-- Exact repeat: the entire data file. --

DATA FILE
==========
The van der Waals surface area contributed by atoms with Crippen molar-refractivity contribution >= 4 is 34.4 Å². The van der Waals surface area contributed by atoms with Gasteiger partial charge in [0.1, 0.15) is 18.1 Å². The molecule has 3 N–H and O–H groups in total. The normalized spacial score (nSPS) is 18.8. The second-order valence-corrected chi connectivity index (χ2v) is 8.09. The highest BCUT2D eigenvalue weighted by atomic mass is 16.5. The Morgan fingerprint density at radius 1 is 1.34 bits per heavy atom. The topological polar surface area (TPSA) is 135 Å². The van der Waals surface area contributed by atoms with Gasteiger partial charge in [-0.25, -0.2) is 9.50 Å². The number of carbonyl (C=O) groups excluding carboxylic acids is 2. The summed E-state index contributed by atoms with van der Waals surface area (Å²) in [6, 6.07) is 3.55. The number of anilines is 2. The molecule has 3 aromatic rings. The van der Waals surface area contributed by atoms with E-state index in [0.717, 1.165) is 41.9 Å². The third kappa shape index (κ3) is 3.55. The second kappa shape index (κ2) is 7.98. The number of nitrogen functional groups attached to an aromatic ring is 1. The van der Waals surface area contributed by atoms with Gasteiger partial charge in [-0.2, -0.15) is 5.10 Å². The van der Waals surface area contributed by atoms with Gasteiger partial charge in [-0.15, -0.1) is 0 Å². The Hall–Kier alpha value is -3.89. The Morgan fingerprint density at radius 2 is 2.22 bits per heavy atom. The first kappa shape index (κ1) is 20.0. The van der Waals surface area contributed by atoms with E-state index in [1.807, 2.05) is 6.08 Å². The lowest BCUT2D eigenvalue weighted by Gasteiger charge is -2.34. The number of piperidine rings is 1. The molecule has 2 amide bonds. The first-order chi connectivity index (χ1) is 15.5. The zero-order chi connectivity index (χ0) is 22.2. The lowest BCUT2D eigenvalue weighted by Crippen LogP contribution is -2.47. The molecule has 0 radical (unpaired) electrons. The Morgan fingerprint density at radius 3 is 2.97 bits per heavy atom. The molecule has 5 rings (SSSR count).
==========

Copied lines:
The van der Waals surface area contributed by atoms with Crippen molar-refractivity contribution >= 4 is 34.4 Å². The van der Waals surface area contributed by atoms with Gasteiger partial charge in [0.1, 0.15) is 18.1 Å². The molecule has 3 N–H and O–H groups in total. The normalized spacial score (nSPS) is 18.8. The second-order valence-corrected chi connectivity index (χ2v) is 8.09. The highest BCUT2D eigenvalue weighted by atomic mass is 16.5. The Morgan fingerprint density at radius 1 is 1.34 bits per heavy atom. The topological polar surface area (TPSA) is 135 Å². The van der Waals surface area contributed by atoms with Gasteiger partial charge in [-0.25, -0.2) is 9.50 Å². The number of carbonyl (C=O) groups excluding carboxylic acids is 2. The summed E-state index contributed by atoms with van der Waals surface area (Å²) in [6, 6.07) is 3.55. The number of anilines is 2. The molecule has 3 aromatic rings. The van der Waals surface area contributed by atoms with E-state index in [0.717, 1.165) is 41.9 Å². The third kappa shape index (κ3) is 3.55. The second kappa shape index (κ2) is 7.98. The number of nitrogen functional groups attached to an aromatic ring is 1. The van der Waals surface area contributed by atoms with Gasteiger partial charge in [-0.2, -0.15) is 5.10 Å². The van der Waals surface area contributed by atoms with Gasteiger partial charge in [-0.15, -0.1) is 0 Å². The Hall–Kier alpha value is -3.89. The Morgan fingerprint density at radius 2 is 2.22 bits per heavy atom. The first kappa shape index (κ1) is 20.0. The van der Waals surface area contributed by atoms with E-state index in [1.807, 2.05) is 6.08 Å². The lowest BCUT2D eigenvalue weighted by Gasteiger charge is -2.34. The number of piperidine rings is 1. The molecule has 2 amide bonds. The first-order chi connectivity index (χ1) is 15.5. The zero-order chi connectivity index (χ0) is 22.2. The lowest BCUT2D eigenvalue weighted by Crippen LogP contribution is -2.47. The molecule has 0 radical (unpaired) electrons. The Morgan fingerprint density at radius 3 is 2.97 bits per heavy atom. The molecule has 5 rings (SSSR count).